Welcome to the second edition of Wild Food News And Links! It’s my intention to share recent, relevant, and riveting news from around the web pertaining to the wild food lifestyle. If you discover news that may benefit the readers of Wild Foodism, please let me know so that perhaps I can share it in a future edition.
I’m getting pretty excited about this year’s maple sugaring season, and I’ll bet that more than a few of you are feeling that excitement, too. Here are 12 interesting (random, maybe?) facts pertaining to maple sap and syrup that you may or may not have known.
A Pittsburgh native currently living in New York City is interviewed to discuss Los Angeles mushroom hunting (yes, he’s that good). Of course, I am referring to none other than our hometown hero, Gary Lincoff.
If you’ve foraged in deciduous woodlands containing ash trees, you’ve most likely seen damage caused by the emerald ash borer. New evidence shows that ash trees aren’t the only victims. The white fringetree, a species native to the Eastern United States, appears to be the new target.
Let’s look to the oceans for wild medicine. Venom from cone snails may hold promise in treating cancer and nicotine addiction.
Eat your invasives! In the United States, non-native plants are much more widespread in their distribution compared to native plants, and it looks like the trend is only going to continue.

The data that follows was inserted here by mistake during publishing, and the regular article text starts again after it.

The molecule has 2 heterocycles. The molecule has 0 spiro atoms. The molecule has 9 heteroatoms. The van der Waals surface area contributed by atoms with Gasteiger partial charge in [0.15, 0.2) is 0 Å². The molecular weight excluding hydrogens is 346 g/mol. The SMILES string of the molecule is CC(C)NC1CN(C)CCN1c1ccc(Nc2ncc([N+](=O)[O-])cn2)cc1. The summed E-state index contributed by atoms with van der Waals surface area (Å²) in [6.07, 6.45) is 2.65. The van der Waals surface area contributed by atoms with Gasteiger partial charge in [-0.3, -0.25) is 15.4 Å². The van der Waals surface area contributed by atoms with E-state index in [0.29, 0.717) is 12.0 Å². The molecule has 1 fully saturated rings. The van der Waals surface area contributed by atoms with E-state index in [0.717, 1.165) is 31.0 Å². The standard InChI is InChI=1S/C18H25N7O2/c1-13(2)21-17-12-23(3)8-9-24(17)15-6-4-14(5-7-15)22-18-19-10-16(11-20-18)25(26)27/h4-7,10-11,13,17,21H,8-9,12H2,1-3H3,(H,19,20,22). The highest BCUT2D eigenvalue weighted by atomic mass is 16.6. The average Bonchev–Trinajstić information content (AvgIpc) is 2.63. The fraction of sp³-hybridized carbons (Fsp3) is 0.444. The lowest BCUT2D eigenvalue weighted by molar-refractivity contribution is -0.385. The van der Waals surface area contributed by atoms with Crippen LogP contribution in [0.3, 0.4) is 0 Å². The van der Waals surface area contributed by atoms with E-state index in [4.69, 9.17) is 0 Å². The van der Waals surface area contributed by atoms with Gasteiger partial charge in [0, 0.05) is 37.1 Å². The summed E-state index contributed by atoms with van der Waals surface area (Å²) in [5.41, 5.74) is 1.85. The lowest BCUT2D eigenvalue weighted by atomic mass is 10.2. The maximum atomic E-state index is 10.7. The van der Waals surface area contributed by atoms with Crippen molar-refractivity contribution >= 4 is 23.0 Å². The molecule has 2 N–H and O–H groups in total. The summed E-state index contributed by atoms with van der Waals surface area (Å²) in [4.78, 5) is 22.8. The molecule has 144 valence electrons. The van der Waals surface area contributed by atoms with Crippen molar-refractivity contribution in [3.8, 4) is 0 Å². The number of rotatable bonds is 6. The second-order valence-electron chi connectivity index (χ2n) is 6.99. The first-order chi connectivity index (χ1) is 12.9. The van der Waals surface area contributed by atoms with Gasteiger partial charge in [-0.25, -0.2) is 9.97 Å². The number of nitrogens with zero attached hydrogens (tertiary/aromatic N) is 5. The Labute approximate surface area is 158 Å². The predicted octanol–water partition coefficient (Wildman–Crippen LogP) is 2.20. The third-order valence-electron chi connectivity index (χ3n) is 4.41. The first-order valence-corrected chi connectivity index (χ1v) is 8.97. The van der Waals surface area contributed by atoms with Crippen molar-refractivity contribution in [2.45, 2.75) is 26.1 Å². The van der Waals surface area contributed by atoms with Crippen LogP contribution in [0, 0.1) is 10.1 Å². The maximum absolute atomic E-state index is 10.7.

Speaking of invasives, at least one national park is using goats to improve the situation.
In case you were interested, crocodile bile may not be toxic after all. Before you imbibe, however, know this: Crocodile bile has been implicated in over 70 deaths at a recent Mozambique funeral. Best to wait until the tests come back, I’d advise.
Milkweed is declining in numbers (thanks, conventional agriculture), and in an effort to protect the monarch butterfly’s habitat, concerned individuals are planting milkweed… the wrong kind of milkweed. Read how this is actually causing more damage to the ecological balance, and what you can do to fix it.
Bone broth made with wild medicinal mushrooms? Yes, Three Lily Farm is taking it to the next level… and beyond.
I hope you haven’t eaten your entire stash of acorns just yet! Hunger And Thirst shows us how to make acorn mole.
It’s a bit too early for cattail flowers, though oyster mushrooms can still be found here in western Pennsylvania. In preparation for spring (or if you have flowers preserved), check out what The 3 Foragers are doing: Cattail griddlecakes with fresh oyster mushrooms.
That’s it for this edition! Thanks for reading!
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